1. Thanks for the comment – I think you’re right on many counts. Critique of therapeutic technique is probably best accomplished under observation, but theoretically all we have to go on is case books and writeups.

      In this case (admittedly made up to make a point) TLP was making a few points (1) that his clients are really trying to trick him, (2) that you can’t analyze the transference, and I strongly infer that TLP thinks (3) people shouldn’t have narcissistic needs like the need for approval from their therapist.

      My contention is that if he were himself were less attached to the assumptions of drive theory he might interpret the failure of long term therapy more emphatically – perhaps his clients have to hide their narcissistic needs from him because they can tell he thinks they are weak, immature or bad to express them more directly.

      To call the transference imaginary leaves TLP with the difficult position of defining what part of what we call relationships are not imaginary.

      The failure of interpretation and the negative therapeutic reaction are real phenomena. If one explains those through the traditional line of thinking you are left with the conclusion people are bad, instead of concluding that the act of interpreting drives (telling someone they want your approval) is shame inducing. What I’m saying is that if you can relieve the shame one can choose more freely and connect the dots in broad daylight of something like getting approval and answer how much they really need that after all.

      TLP leans towards the “bitter pill to swallow” type of thinking about therapy. In my view, an effective interpretation is one which produces relief, i.e. feels good.

      All speculation, but then again – this is just a blog too and I enjoy a good spar with an intellectual figure I admire. Thanks again for the comment.

  4. This is very interesting. I really like many of TLPs analyses and I find they’ve deepened my understanding of human behaviour and motivations, though I began to feel that TLP was very critical and judging in a way that made some of the analyses self-defeating. I didn’t really know how to characterize it though.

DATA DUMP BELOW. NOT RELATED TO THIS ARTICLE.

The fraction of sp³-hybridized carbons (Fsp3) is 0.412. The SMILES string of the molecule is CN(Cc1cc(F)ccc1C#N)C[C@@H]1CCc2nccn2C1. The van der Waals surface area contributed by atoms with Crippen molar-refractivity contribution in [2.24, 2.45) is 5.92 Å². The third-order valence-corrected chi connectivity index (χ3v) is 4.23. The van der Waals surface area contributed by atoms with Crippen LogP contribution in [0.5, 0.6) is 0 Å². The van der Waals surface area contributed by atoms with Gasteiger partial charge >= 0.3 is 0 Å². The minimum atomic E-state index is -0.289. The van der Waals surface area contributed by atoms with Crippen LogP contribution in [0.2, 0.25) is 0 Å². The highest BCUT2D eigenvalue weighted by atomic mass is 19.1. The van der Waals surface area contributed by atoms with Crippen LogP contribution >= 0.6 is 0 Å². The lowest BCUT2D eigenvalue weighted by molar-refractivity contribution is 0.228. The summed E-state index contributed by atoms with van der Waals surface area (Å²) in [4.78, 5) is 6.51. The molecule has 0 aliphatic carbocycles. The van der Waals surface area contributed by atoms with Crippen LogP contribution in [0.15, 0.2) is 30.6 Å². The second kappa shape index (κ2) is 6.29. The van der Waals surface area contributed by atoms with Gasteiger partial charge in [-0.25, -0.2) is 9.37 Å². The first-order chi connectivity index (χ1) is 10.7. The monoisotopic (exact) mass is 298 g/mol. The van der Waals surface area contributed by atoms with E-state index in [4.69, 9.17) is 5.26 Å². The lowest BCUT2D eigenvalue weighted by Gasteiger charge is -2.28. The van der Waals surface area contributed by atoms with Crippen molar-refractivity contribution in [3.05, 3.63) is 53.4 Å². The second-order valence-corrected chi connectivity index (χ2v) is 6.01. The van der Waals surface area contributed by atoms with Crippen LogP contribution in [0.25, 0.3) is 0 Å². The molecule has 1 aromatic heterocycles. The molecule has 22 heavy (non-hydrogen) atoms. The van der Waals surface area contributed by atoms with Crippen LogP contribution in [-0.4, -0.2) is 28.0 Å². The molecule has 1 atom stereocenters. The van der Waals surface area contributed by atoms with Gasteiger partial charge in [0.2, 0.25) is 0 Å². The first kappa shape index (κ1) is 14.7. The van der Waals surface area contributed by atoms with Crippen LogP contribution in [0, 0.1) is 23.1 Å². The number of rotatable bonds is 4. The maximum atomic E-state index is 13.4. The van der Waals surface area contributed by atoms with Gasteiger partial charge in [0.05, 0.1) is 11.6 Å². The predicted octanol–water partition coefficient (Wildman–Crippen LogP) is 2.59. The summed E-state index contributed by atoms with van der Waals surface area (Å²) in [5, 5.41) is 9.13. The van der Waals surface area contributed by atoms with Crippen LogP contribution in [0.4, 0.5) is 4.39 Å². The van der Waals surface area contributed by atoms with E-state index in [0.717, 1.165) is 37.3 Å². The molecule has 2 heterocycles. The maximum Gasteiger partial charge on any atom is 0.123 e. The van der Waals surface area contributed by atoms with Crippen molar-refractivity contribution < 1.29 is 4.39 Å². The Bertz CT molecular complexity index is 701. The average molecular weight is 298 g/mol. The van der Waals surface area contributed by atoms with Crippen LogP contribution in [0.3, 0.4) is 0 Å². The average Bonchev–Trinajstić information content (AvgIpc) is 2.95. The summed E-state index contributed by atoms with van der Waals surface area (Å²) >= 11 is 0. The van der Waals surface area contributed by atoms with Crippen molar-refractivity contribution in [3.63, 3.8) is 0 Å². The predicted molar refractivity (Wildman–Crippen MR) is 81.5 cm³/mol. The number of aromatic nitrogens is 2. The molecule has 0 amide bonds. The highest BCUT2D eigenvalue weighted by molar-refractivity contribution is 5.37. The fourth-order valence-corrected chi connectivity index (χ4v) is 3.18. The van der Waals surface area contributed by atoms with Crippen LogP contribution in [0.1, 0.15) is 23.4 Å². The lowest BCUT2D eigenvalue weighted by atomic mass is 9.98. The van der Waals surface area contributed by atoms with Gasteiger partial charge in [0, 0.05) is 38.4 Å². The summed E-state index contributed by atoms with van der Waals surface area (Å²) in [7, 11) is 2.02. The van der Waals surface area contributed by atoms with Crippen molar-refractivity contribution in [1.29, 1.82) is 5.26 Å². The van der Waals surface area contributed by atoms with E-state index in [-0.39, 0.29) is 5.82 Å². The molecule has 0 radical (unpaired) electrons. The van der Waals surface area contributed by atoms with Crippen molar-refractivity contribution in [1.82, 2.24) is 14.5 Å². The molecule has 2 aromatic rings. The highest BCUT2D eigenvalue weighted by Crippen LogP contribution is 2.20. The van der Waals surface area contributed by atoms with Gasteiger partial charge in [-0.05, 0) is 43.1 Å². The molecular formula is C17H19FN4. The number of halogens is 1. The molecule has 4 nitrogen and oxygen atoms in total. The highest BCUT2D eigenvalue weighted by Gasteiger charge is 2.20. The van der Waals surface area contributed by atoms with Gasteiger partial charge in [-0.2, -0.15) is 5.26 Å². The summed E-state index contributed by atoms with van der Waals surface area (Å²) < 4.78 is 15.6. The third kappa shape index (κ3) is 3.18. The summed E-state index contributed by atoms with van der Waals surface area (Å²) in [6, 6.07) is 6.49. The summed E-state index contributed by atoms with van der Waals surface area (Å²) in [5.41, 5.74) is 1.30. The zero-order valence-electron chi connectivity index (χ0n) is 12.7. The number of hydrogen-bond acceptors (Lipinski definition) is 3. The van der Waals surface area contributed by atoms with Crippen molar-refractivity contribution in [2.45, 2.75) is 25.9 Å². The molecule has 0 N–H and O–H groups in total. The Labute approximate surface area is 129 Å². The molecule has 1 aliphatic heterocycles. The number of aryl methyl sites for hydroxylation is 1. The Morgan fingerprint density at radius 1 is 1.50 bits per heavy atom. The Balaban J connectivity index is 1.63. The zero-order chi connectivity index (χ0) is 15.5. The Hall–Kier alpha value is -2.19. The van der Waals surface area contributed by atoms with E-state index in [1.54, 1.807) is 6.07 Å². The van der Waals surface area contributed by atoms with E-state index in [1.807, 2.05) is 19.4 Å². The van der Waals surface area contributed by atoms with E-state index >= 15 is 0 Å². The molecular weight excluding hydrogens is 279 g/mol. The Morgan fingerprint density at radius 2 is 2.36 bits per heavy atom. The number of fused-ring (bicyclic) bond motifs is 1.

Part of my dilemma came from my own experience. Being a very analytical individual, I’ve experienced many times where my judgement of a conversation, or someone’s words, made it feel like there was a gap between us that was unbridgeable – despite never pointing it out verbally. The natural questions that come up are “Is it me or is it them?”, “Am I looking at this wrong?”, “How should I be acting/responding and is there a disconnect in my thought process that is leading to this disconnect?”.

    I felt uncomfortable with the analysis you are referencing specifically because it felt like it was unhelpful. The way I understood it, if I were in TLP’s shoes I wouldn’t feel any closer to helping the client – and if anything I’d feel I was pushing them away. Sure, it may validate TLP’s diagnosis within his/her analytical framework, but what does it do for the client who now surely feels the divide between them and the silence which is characterized more by judgement than by empathy.

    1. Thanks for commenting David. In your last passage you mention how you’d feel pushed away and unhelpful. This is a classic clue to being around people we’d call narcissistic – they challenge your narcissism. It’s hard not to hear this as a criticism – but therapists especially do indeed want to help. The patient of course often picks up on this and finds it unbearable to deal with or handle other people’s narcissism. This is close to the developmental genesis of the experience (early caregiver objectification) and makes their behavior compulsive – avoiding dealing with the contact of another ego. Kohout’s analysis of the self is seminal here (The Analysis of the Self, 1971).